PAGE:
Chesterfield Township residents Mike and Katie Marlin have a new baby and a new neighbor.
Their 7-week-old son, Ryder, is a joy.
But the start of site-preparation work for a natural gas compressor station — visible from the window of Ryder’s nursery — is not.
“It’s devastating that they could come into a small, quiet town to build a monstrosity,” says Katie, 34, an executive assistant.
The station on Route 528 just east of the New Jersey Turnpike in Burlington County is designed to monitor and maintain service mainly to New Jersey Natural Gas customers in Ocean County, via a proposed underground pipeline that would pass within 75 feet of the Marlins’ Cape Cod-style home.
Proponents say the $116 million, 40-acre station and $180 million, 30-mile pipeline — called the Garden State Expansion and the Southern Reliability Link, or SRL, respectively — will bolster the resiliency of New Jersey’s natural gas distribution system in cases of disruptions, or natural disasters like Hurricane Sandy in 2012.
Opponents say the projects are unnecessary because the system already is resilient. They also say building the New Jersey Natural Gas pipeline across northern Burlington County will increase the state’s reliance on fossil fuels and threaten the environmentally sensitive Pinelands.
Environmentalists and others continue to be incensed — can you blame them? — by the N.J. Pinelands Commission’s dramatic about-face on a separate, 22-mile South Jersey Gas pipeline between Cumberland and Cape May Counties.
After narrowly rejecting the company’s application for the project in 2015, the commission’s board was re-shaped by Gov. Christie’s administration; last February, an amended South Jersey Gas application for the Cape May-Cumberland pipeline was approved.
For the Marlin family, some pipeline-related worries are literally closer to home.
“What are the long-term effects of the pollution that’s going to be coming out of the station every day?” Mike, a 36-year-old mechanic, says.
“There’s a chance of an explosion that could completely destroy our house.”
“And us,” adds Katie.
Some might regard such fears as exaggerated. But however remote the chance of an explosion, would you want to live near a natural gas compressor station?
I sure wouldn’t.
“It’s a large-scale industrial facility that runs 24/7, is noisy, and creates a lot of air and water pollution,” says Jeff Tittel, senior director of the Sierra Club’s New Jersey chapter.
Local residents and organizations such as People Over Pipelines, as well as the Sierra Club, Food and Water Watch, and the Pinelands Preservation Alliance, are mobilizing against the latest plan. A dozen miles of the SRL will traverse areas protected by the state’s Comprehensive Management Plan for the Pinelands.
“We’re strongly against the compressor and the pipeline,” says Carleton Montgomery, executive director of the Preservation Alliance. “It’s completely unnecessary and obscenely expensive … a stupid idea.”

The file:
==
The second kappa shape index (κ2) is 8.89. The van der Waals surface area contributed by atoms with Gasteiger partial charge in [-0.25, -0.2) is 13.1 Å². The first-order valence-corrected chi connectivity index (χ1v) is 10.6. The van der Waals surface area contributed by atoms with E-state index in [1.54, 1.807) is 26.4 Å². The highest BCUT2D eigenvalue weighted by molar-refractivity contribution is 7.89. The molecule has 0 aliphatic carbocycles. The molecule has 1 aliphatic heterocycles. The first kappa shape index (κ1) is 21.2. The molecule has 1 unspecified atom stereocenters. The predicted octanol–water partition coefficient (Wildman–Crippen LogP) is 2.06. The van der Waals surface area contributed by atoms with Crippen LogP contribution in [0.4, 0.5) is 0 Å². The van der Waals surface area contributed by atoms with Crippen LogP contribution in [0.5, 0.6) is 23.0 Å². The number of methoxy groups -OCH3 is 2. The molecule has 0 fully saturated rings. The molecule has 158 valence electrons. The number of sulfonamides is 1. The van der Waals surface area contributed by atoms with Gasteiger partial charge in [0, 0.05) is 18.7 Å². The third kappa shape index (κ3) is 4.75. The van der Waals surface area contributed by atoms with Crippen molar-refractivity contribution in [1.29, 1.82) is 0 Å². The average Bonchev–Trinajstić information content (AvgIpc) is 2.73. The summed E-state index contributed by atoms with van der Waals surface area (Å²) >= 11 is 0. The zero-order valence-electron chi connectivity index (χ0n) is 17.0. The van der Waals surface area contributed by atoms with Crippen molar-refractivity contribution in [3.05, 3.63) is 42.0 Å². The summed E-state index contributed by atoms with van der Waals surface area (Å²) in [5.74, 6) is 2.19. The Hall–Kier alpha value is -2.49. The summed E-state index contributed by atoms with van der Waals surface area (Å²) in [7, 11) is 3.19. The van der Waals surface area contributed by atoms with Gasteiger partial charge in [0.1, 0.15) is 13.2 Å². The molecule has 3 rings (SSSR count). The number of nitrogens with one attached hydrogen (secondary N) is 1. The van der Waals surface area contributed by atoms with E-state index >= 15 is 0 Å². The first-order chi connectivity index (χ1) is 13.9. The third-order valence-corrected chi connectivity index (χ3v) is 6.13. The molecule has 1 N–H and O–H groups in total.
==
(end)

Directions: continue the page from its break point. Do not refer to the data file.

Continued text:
He also wryly notes that the station is being built before construction of the pipeline has been authorized.
“It means they [compressor station builders] are feeling confident,” Montgomery says, adding, “They want to make it a fait accompli.”
Both projects have been approved by the Federal Energy Regulatory Commission (FERC) and the state Board of Public Utilities. The New Jersey Department of Environmental Protection has issued permits for the station and for a pipeline segment of less than a mile in length in Monmouth County.
I couldn’t reach a spokesperson for Williams, the Oklahoma firm whose Transco division is building the station. But Michael Kinney, director of communications for New Jersey Natural Gas, had plenty to say about criticism of his firm’s project.
“Opponents … will say anything to advance their own agenda, irrespective of whether it is true,” he said in an email. “The SRL significantly strengthens our system by providing a second interstate feed from a different interstate pipeline, thereby enhancing resiliency.”
In Chesterfield, where the Crosswicks section dates to 1677, Rita Romeu and others became involved when plans for the compressor project began taking shape publicly about two years ago.
“We went door-to-door to every house within a quarter-mile of the compressor station, asking people about their wells,” says Romeu, a semiretired health-care compliance officer who was elected to the township committee last November.
I spoke with her and with Glenn Ashton, who serves on the environmental commission of adjacent Bordentown Township, at the compressor station construction site one hot afternoon last week.
Heavy equipment roared and hard-hatted workers swarmed against a verdant backdrop of towering trees.
“It’s such a shame to see this going on in such a bucolic setting,” says Ashton, 62, a semiretired insurance manager.
He, Romeu, and other opponents don’t buy the minimal impact projections of FERC’s 2015 assessment of the compressor project.
It concluded that the facility “would not … significantly [affect] the quality” of the environment.
“Living so close,” Katie Marlin says, “it doesn’t matter to me what they say.”